We buy ours in the grocery store. The warehouse-bulk grocery store clear across town to be exact. And that pains me every time I place them in the cart.
But, oh, do my children love blackberries! The sweet ones and tart ones. Juicy ones and dry ones. Black ones and purple ones.
I watch them pop them into their mouths, juice dribbling down their chin. And I am overcome with sadness.
“This is not how blackberries should be eaten by little children” is all I can think as my eyes rest on them sitting at our fancy kitchen table with the air conditioning humming.
Blackberries are meant to be eaten outdoors in the heat of the summer. Early July’s sweaty air, clinging to the flannel shirts and thick pants that shield your body from the snakes in the undergrowth.
Blackberries are meant to be eaten in secret as you hide behind the tall brush, on the lookout for an aunt who will tell your mother that you’re putting more in your mouth than in the bucket.
Blackberries are meant to be eaten in the back of a rusty farm truck. One that will break down as it carries you back to the lake, forcing you, cousins, aunts, uncles – the whole family – to trek back to the campsite with fat berries sustaining us all the way.
Children should eat blackberries so that they will know which ones to pick – which ones are best for popping like candy, which make the best cobblers, and which are best to feed to your baby brother when you want to see him make a pucker-face.
Blackberries should mean something, I think. They should remind you of fireworks and fishing and crickets singing outside the tent. They should be warm and crunchy-soft, served with cheap ice cream from a large plastic tub.
They should make your mouth feel glad that school is out and there are no bedtimes.
My kids think blackberries come from Aisle 7, right next to the vending-machine candy and bulk cans of nuts. And when they ask me to let them try one while we are in the checkout lane, I shudder at the thought. These aren’t even organic! They must be washed and rinsed and washed again before they can grace your lips.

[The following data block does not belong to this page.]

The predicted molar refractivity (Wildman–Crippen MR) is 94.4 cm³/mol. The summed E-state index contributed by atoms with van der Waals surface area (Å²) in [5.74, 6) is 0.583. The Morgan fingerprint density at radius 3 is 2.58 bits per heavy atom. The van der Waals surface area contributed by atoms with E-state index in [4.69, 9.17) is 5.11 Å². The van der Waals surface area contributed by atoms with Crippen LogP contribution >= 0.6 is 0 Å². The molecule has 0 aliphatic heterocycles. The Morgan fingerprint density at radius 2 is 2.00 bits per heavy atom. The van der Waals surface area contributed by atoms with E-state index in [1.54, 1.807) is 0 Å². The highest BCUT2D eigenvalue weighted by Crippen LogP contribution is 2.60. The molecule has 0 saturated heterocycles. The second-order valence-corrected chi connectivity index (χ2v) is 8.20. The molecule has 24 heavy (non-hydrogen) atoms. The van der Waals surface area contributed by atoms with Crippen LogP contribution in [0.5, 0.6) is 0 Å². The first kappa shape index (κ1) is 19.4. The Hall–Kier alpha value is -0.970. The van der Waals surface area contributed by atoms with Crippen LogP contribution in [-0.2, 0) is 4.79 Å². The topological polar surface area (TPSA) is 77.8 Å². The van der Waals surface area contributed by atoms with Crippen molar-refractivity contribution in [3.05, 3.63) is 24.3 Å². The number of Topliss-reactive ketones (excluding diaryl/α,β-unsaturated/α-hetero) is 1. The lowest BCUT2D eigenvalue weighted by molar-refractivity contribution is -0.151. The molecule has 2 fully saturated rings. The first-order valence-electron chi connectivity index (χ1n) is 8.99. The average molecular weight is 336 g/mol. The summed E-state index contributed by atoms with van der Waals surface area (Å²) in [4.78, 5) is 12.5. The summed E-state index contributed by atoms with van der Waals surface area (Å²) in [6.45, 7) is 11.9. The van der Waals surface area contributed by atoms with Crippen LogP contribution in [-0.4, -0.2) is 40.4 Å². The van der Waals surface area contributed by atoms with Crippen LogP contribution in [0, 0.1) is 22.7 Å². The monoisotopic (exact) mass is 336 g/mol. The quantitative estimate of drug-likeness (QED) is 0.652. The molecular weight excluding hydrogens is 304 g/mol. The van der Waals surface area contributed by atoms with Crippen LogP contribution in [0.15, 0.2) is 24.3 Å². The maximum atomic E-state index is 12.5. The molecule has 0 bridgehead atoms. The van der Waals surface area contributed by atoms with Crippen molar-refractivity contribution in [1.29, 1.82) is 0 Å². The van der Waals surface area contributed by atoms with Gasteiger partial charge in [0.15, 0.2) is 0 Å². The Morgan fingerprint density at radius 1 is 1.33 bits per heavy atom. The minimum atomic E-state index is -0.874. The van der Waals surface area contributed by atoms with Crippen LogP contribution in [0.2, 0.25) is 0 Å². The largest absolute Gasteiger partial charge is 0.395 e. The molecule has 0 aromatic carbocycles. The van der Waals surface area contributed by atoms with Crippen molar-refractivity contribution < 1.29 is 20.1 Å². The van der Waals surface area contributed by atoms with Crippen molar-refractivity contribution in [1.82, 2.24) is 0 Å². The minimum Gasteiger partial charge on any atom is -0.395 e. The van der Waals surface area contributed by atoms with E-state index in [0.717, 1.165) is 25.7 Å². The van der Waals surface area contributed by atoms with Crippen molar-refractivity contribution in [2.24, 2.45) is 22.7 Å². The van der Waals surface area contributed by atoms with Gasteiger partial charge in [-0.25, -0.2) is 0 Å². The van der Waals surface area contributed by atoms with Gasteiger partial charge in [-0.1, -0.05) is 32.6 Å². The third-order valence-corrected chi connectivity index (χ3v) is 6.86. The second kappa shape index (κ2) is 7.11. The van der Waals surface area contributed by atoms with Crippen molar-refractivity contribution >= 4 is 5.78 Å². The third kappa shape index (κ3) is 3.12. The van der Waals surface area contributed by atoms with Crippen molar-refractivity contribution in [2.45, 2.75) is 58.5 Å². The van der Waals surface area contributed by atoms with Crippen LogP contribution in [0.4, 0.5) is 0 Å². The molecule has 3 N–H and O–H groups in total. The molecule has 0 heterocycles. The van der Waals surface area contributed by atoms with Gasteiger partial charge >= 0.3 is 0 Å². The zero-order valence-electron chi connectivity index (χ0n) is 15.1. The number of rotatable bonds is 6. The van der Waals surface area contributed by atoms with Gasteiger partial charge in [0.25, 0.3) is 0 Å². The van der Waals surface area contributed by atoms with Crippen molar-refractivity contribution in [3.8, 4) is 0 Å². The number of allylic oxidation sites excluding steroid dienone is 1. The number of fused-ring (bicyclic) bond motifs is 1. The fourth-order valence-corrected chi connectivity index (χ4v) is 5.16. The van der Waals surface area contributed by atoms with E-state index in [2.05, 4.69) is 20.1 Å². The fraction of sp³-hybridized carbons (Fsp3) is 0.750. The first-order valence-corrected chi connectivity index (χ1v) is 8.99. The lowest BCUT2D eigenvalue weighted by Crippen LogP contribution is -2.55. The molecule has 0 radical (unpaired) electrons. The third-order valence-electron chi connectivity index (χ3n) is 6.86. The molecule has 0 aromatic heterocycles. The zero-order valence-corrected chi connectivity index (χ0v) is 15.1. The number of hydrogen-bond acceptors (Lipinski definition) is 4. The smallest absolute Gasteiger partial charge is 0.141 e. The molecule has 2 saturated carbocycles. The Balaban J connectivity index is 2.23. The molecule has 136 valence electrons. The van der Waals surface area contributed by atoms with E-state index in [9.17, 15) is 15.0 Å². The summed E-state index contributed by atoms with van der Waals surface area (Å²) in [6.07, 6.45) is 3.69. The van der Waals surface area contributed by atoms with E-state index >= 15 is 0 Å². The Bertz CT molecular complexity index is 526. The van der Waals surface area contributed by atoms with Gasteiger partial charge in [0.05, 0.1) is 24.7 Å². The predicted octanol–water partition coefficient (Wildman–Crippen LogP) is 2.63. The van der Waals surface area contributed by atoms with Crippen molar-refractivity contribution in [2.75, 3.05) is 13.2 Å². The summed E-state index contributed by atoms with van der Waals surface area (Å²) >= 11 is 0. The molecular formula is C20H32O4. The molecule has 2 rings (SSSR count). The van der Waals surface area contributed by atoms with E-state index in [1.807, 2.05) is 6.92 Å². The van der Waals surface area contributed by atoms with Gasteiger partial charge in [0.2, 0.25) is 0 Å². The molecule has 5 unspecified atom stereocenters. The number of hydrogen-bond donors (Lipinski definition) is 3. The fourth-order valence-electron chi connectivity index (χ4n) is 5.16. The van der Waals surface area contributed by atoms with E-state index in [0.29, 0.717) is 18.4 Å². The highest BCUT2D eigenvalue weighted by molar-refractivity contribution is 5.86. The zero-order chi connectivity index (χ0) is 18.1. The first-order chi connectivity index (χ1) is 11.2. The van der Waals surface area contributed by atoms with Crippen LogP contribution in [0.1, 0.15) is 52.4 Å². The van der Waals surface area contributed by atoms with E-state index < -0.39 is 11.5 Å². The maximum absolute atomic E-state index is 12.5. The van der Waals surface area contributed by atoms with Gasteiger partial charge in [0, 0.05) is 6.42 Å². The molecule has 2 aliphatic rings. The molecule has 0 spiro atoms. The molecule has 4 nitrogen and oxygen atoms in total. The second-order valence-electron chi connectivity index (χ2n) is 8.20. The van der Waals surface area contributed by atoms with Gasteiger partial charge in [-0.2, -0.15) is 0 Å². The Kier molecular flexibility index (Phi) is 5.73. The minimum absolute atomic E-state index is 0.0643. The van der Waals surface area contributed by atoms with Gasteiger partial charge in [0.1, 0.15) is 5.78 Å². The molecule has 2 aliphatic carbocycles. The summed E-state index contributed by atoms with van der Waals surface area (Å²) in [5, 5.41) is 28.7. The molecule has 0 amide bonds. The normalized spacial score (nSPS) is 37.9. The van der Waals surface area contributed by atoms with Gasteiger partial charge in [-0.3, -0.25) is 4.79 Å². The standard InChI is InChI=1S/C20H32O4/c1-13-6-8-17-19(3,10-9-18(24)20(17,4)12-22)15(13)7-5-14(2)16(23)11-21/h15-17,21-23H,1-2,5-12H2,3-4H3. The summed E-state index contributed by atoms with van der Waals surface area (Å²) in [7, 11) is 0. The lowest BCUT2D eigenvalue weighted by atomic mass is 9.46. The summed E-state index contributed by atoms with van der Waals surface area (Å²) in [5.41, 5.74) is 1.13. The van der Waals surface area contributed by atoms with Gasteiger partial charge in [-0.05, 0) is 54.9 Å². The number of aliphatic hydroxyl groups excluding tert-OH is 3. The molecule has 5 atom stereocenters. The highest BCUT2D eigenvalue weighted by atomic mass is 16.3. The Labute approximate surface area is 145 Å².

But later, as I’m draining the berries to place on the table, I realize: It’s not my kids I’m sad for. It’s me. They think that store-bought blackberries are delicious and wonderful and sweet. And really, that may be good enough.
But me – I know better. I know what blackberries taste like when they don’t come from a plastic box. I know what blackberries tasted like on my tongue when I was a child.
When I go back to that farm of my youth and search for the prickly plants, I find none to my liking. The berries were so much larger when I was young.
So now I stand on the sun-faded hardwood floors in the kitchen where I’m the grown-up and stare at the basket of wet berries in front of me.
I carefully look for the one berry that has just the right appearance – dull fat buds on the berry, just waiting to explode.
I pop it into my mouth, my eyes closed.
And I instantly go back to my childhood. I see the chips on the picnic table, feel the muddy lake bottom in my toes, smell the bug repellent and pine trees, and hear the crunch of gravel as new faces arrive and the explosion of fireworks across the small pond.
It’s a sweet one, that berry.
“Mommy, I love these blackberries!” I hear my 4-year-old say.
I open my mouth to answer, as juice dribbles down my chin, “Me, too.”